Cooked, episode three begins with Howard Lyman (Jerry Adler) coming to Alicia (Julianna Margulies) for representation on his ageism case against Lockhart-Agos. Remember, in the previous episode the C-plot involved Cary trying to coax Howard into retirement. “They’re pushing me out, Cary, that little gerbil, told me to take emeritus status,” explains Howard to Alicia. In response, Alicia diligently explains to Howard that they can’t fire him without cause, therefore the solution is, “Don’t give them cause to fire you.” Elements from this conversation between an attorney and her client resurface throughout each story thread in this episode. The A-plot involves Alicia and Lucca (Cush Lumbo) working on a very complicated designer drug deal case; B-plot includes Ruth (Margo Martindale) and Eli (Alan Cumming) wrestling for power over Peter’s campaign; C-plot consists of Diane trying to bring Alicia back into the fold and Howard pursuing Jackie Florrick (Mary Beth Peil). At one point, or another each story thread leads to two characters finding themselves in a dilemma due to their co-dependent relationships.
While, Alicia continues to make both friends and enemies in bond court, Eli defends her honor at Peter’s campaign headquarters. Paralleling Howard’s desire to pursue an ageism suit against Lockhart-Agos, Eli finds himself locked in a closet now that Ruth’s running things. During the opening sequence Ruth introduces Eli to his new workspace, it’s a closet, and they both understand the power dilemma in this situation. Eli wants to run Peter’s campaign, but that’s Ruth’s job. Ruth needs Alicia’s participation, but she won’t promote Peter without Eli; catch twenty-two. This leads to a campaign meeting, where Eli eyes Ruth’s seat at the head of the table. Then some campaign workers start to question Alicia’s involvement in the campaign as she’s only agreed to six days, “We need more days Eli, twice as many.” Ruth suggests that Alicia and her mother make an appearance on the Mama’s Homespun cooking show. Ruth believes that it will help promote their family value campaign platform, “Like, Hilary with the chocolate chip cookies.” Eli convinces Alicia to go on the show, because it will blow up in Ruth’s face. This plotline subtly illustrates that Eli will look out for Alicia, but only if it services his revenge plan.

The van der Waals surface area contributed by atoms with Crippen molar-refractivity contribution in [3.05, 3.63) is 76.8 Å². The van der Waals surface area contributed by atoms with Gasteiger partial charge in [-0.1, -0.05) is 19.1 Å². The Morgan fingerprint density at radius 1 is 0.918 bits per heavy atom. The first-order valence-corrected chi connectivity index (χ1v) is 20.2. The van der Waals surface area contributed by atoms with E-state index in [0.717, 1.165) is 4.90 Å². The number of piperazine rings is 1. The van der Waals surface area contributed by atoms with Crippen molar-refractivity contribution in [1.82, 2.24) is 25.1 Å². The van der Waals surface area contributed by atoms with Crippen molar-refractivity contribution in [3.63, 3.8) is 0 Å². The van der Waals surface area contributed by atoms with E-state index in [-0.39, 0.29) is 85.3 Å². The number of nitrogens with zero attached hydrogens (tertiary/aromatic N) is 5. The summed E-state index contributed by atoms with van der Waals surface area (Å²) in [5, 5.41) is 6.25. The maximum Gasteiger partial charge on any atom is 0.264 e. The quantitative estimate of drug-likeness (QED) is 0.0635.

“I think we should severe our cases, separate trials, separate juries.”
This episode’s case of the week, took things to a whole new level. Alicia meets Roland Hlavin (John Magaro) in bond court after he’s arrested for making GHB and selling it to his dealer (represented by Lucca). Initially, ASA McGrath (Luke Kirby) offers them an exploding plea deal, “Oh, come on we’re not turning on each other,” says Alicia. They both rush back to convince their respective clients to take the deal. During this conversation Roland explains to Alicia that he made a GHB analog, convincing her that this case should be dismissed.
Both Lucca and Alicia have their clients decline the deal, unfortunately the analog defense only works for Lucca’s client especially after Roland perjures himself, “I never told you to lie, in fact I told you explicitly not to lie.” Then Alicia really finds herself in a bind, after discovering that Roland is an undercover FBI agent working a bribery sting operation against Judge Schakowsky (Christopher McDonald). “Now Alicia, you have no choice in this…move for dismissal,” explains Roland. Please note, the scenes between Roland and Alicia mainly took place in an interrogation room, reinforcing the thematic undertone of deception found throughout the episode. The sting operation ultimately fails after Judge Schakowsky denies Alicia’s motion to dismiss all charges. Did someone tip him off about the sting operation? The only people who knew were Roland and Alicia…oh, and Eli too.
Eli sold out Alicia’s client, because he needs Judge Schakowsky to do him a favor. At this point we are not exactly sure what Eli needs him to do, but it does involve Frank Landau (Mike Pniewski). Meanwhile, the advice Alicia gives to Howard during the opening sequence circles back to a misunderstanding between her and Diane. Yes, she advised that Howard work harder, so that the firm wouldn’t have cause to fire him, but she’s not his lawyer on an ageism suit, “Diane, this is not what it seems,” explains Alicia. Legally speaking, there’s a fine line between the truth and a lie, show-runners Michelle and Robert King are willing to criss-cross both lines, as creatively as possible.
By Sarah Belmont